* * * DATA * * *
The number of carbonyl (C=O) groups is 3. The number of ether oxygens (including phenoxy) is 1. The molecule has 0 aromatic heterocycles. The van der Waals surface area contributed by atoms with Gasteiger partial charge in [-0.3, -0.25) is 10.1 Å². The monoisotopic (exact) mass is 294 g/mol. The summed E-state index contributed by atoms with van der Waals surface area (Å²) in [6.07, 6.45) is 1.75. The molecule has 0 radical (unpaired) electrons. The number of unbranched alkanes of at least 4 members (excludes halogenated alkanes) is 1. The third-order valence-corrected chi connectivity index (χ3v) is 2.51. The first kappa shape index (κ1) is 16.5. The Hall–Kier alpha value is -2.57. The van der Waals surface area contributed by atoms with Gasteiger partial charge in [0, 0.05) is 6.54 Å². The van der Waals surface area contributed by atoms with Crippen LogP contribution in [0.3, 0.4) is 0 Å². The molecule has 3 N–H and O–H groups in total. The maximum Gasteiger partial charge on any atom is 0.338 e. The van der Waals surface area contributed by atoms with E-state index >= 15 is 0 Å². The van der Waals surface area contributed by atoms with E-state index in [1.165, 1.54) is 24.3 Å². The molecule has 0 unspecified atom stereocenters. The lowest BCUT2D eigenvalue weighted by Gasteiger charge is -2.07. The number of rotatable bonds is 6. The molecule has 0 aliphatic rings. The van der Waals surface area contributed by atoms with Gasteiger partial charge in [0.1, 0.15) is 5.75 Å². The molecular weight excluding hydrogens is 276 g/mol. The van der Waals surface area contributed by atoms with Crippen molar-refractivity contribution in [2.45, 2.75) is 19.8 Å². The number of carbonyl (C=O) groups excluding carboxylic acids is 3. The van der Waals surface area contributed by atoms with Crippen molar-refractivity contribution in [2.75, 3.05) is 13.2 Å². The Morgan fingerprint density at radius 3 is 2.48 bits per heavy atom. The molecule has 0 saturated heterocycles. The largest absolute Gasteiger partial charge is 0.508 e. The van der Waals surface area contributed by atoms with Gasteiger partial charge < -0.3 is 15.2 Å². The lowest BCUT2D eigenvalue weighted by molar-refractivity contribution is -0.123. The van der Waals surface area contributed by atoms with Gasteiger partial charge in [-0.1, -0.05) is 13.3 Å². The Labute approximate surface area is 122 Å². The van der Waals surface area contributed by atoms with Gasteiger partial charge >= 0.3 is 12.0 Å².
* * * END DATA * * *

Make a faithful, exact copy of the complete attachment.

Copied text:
The number of carbonyl (C=O) groups is 3. The number of ether oxygens (including phenoxy) is 1. The molecule has 0 aromatic heterocycles. The van der Waals surface area contributed by atoms with Gasteiger partial charge in [-0.3, -0.25) is 10.1 Å². The monoisotopic (exact) mass is 294 g/mol. The summed E-state index contributed by atoms with van der Waals surface area (Å²) in [6.07, 6.45) is 1.75. The molecule has 0 radical (unpaired) electrons. The number of unbranched alkanes of at least 4 members (excludes halogenated alkanes) is 1. The third-order valence-corrected chi connectivity index (χ3v) is 2.51. The first kappa shape index (κ1) is 16.5. The Hall–Kier alpha value is -2.57. The van der Waals surface area contributed by atoms with Gasteiger partial charge in [0, 0.05) is 6.54 Å². The van der Waals surface area contributed by atoms with Crippen LogP contribution in [0.3, 0.4) is 0 Å². The molecule has 3 N–H and O–H groups in total. The maximum Gasteiger partial charge on any atom is 0.338 e. The van der Waals surface area contributed by atoms with E-state index >= 15 is 0 Å². The van der Waals surface area contributed by atoms with E-state index in [1.165, 1.54) is 24.3 Å². The molecule has 0 unspecified atom stereocenters. The lowest BCUT2D eigenvalue weighted by Gasteiger charge is -2.07. The number of rotatable bonds is 6. The molecule has 0 aliphatic rings. The van der Waals surface area contributed by atoms with Gasteiger partial charge in [0.1, 0.15) is 5.75 Å². The molecular weight excluding hydrogens is 276 g/mol. The van der Waals surface area contributed by atoms with Crippen molar-refractivity contribution in [2.45, 2.75) is 19.8 Å². The number of carbonyl (C=O) groups excluding carboxylic acids is 3. The van der Waals surface area contributed by atoms with Crippen molar-refractivity contribution in [2.75, 3.05) is 13.2 Å². The Morgan fingerprint density at radius 3 is 2.48 bits per heavy atom. The molecule has 0 saturated heterocycles. The largest absolute Gasteiger partial charge is 0.508 e. The van der Waals surface area contributed by atoms with Gasteiger partial charge < -0.3 is 15.2 Å². The lowest BCUT2D eigenvalue weighted by molar-refractivity contribution is -0.123. The van der Waals surface area contributed by atoms with Gasteiger partial charge in [-0.1, -0.05) is 13.3 Å². The Labute approximate surface area is 122 Å². The van der Waals surface area contributed by atoms with Gasteiger partial charge >= 0.3 is 12.0 Å².